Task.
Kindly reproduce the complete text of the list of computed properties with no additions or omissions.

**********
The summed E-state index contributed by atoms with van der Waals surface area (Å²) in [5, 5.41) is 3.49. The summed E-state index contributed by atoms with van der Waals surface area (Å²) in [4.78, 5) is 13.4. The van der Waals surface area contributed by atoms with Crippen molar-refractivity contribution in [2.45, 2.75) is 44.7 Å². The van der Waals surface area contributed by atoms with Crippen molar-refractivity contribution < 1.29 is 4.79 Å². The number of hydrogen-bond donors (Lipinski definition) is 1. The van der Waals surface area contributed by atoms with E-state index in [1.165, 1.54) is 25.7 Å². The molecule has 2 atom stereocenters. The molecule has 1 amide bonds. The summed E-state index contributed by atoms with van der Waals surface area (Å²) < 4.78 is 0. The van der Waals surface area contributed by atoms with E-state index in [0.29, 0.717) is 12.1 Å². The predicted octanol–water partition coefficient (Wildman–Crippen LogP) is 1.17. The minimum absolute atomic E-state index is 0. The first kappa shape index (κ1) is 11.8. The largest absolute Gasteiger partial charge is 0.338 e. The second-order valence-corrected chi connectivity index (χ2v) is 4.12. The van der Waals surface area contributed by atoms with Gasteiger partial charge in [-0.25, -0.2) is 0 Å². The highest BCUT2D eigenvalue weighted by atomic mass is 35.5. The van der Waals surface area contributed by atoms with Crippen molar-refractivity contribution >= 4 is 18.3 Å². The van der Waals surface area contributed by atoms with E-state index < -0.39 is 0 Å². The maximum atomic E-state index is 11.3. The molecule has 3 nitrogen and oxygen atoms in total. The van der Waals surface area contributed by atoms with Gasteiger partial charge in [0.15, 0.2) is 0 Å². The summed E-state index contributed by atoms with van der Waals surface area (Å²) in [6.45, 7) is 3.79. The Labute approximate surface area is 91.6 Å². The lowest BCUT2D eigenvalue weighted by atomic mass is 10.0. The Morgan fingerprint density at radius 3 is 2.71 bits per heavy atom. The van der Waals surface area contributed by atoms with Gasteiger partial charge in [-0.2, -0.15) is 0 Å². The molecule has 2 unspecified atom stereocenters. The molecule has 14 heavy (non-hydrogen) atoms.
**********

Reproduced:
The summed E-state index contributed by atoms with van der Waals surface area (Å²) in [5, 5.41) is 3.49. The summed E-state index contributed by atoms with van der Waals surface area (Å²) in [4.78, 5) is 13.4. The van der Waals surface area contributed by atoms with Crippen molar-refractivity contribution in [2.45, 2.75) is 44.7 Å². The van der Waals surface area contributed by atoms with Crippen molar-refractivity contribution < 1.29 is 4.79 Å². The number of hydrogen-bond donors (Lipinski definition) is 1. The van der Waals surface area contributed by atoms with E-state index in [1.165, 1.54) is 25.7 Å². The molecule has 2 atom stereocenters. The molecule has 1 amide bonds. The summed E-state index contributed by atoms with van der Waals surface area (Å²) < 4.78 is 0. The van der Waals surface area contributed by atoms with E-state index in [0.29, 0.717) is 12.1 Å². The predicted octanol–water partition coefficient (Wildman–Crippen LogP) is 1.17. The minimum absolute atomic E-state index is 0. The first kappa shape index (κ1) is 11.8. The largest absolute Gasteiger partial charge is 0.338 e. The second-order valence-corrected chi connectivity index (χ2v) is 4.12. The van der Waals surface area contributed by atoms with Gasteiger partial charge in [-0.25, -0.2) is 0 Å². The highest BCUT2D eigenvalue weighted by atomic mass is 35.5. The van der Waals surface area contributed by atoms with Crippen molar-refractivity contribution >= 4 is 18.3 Å². The van der Waals surface area contributed by atoms with E-state index < -0.39 is 0 Å². The maximum atomic E-state index is 11.3. The molecule has 3 nitrogen and oxygen atoms in total. The van der Waals surface area contributed by atoms with Gasteiger partial charge in [0.15, 0.2) is 0 Å². The summed E-state index contributed by atoms with van der Waals surface area (Å²) in [6.45, 7) is 3.79. The Labute approximate surface area is 91.6 Å². The lowest BCUT2D eigenvalue weighted by atomic mass is 10.0. The Morgan fingerprint density at radius 3 is 2.71 bits per heavy atom. The van der Waals surface area contributed by atoms with Gasteiger partial charge in [-0.2, -0.15) is 0 Å². The molecule has 2 unspecified atom stereocenters. The molecule has 14 heavy (non-hydrogen) atoms.